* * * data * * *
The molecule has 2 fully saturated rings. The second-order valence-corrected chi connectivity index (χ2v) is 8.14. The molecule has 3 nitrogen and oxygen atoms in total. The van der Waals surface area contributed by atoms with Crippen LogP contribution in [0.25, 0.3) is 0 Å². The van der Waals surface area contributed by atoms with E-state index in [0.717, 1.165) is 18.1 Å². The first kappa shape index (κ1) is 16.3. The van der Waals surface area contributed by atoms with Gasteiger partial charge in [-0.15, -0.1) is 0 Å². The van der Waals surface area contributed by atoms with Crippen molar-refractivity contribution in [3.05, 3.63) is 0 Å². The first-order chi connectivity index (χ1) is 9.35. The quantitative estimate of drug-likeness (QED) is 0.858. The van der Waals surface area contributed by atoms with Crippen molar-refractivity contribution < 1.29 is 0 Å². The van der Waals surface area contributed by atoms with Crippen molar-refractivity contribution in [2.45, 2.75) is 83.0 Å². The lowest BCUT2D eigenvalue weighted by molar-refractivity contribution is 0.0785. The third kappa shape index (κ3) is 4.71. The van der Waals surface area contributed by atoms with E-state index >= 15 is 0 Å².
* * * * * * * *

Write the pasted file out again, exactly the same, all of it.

The molecule has 2 fully saturated rings. The second-order valence-corrected chi connectivity index (χ2v) is 8.14. The molecule has 3 nitrogen and oxygen atoms in total. The van der Waals surface area contributed by atoms with Crippen LogP contribution in [0.25, 0.3) is 0 Å². The van der Waals surface area contributed by atoms with E-state index in [0.717, 1.165) is 18.1 Å². The first kappa shape index (κ1) is 16.3. The van der Waals surface area contributed by atoms with Gasteiger partial charge in [-0.15, -0.1) is 0 Å². The van der Waals surface area contributed by atoms with Crippen molar-refractivity contribution in [3.05, 3.63) is 0 Å². The first-order chi connectivity index (χ1) is 9.35. The quantitative estimate of drug-likeness (QED) is 0.858. The van der Waals surface area contributed by atoms with Crippen molar-refractivity contribution < 1.29 is 0 Å². The van der Waals surface area contributed by atoms with Crippen molar-refractivity contribution in [2.45, 2.75) is 83.0 Å². The lowest BCUT2D eigenvalue weighted by molar-refractivity contribution is 0.0785. The third kappa shape index (κ3) is 4.71. The van der Waals surface area contributed by atoms with E-state index >= 15 is 0 Å².